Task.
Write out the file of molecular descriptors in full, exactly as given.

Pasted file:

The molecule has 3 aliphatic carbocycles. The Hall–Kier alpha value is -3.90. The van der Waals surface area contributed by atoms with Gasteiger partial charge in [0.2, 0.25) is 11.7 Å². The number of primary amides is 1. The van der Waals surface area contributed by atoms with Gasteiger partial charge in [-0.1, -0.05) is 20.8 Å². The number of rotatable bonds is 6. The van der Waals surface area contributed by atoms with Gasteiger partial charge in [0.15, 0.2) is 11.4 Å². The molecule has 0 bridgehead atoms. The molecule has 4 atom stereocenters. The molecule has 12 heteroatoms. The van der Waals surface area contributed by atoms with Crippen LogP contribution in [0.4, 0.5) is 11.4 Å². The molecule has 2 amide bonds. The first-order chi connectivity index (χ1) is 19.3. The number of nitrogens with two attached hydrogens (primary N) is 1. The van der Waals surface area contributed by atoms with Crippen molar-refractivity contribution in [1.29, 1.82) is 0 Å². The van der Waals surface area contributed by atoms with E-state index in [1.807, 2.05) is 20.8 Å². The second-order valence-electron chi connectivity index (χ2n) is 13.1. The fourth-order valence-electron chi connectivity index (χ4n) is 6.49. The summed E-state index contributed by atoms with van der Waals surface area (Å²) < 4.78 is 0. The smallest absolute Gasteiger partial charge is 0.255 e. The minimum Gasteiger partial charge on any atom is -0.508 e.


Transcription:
The molecule has 3 aliphatic carbocycles. The Hall–Kier alpha value is -3.90. The van der Waals surface area contributed by atoms with Gasteiger partial charge in [0.2, 0.25) is 11.7 Å². The number of primary amides is 1. The van der Waals surface area contributed by atoms with Gasteiger partial charge in [-0.1, -0.05) is 20.8 Å². The number of rotatable bonds is 6. The van der Waals surface area contributed by atoms with Gasteiger partial charge in [0.15, 0.2) is 11.4 Å². The molecule has 0 bridgehead atoms. The molecule has 4 atom stereocenters. The molecule has 12 heteroatoms. The van der Waals surface area contributed by atoms with Crippen LogP contribution in [0.4, 0.5) is 11.4 Å². The molecule has 2 amide bonds. The first-order chi connectivity index (χ1) is 19.3. The number of nitrogens with two attached hydrogens (primary N) is 1. The van der Waals surface area contributed by atoms with Crippen molar-refractivity contribution in [1.29, 1.82) is 0 Å². The van der Waals surface area contributed by atoms with E-state index in [1.807, 2.05) is 20.8 Å². The second-order valence-electron chi connectivity index (χ2n) is 13.1. The fourth-order valence-electron chi connectivity index (χ4n) is 6.49. The summed E-state index contributed by atoms with van der Waals surface area (Å²) < 4.78 is 0. The smallest absolute Gasteiger partial charge is 0.255 e. The minimum Gasteiger partial charge on any atom is -0.508 e.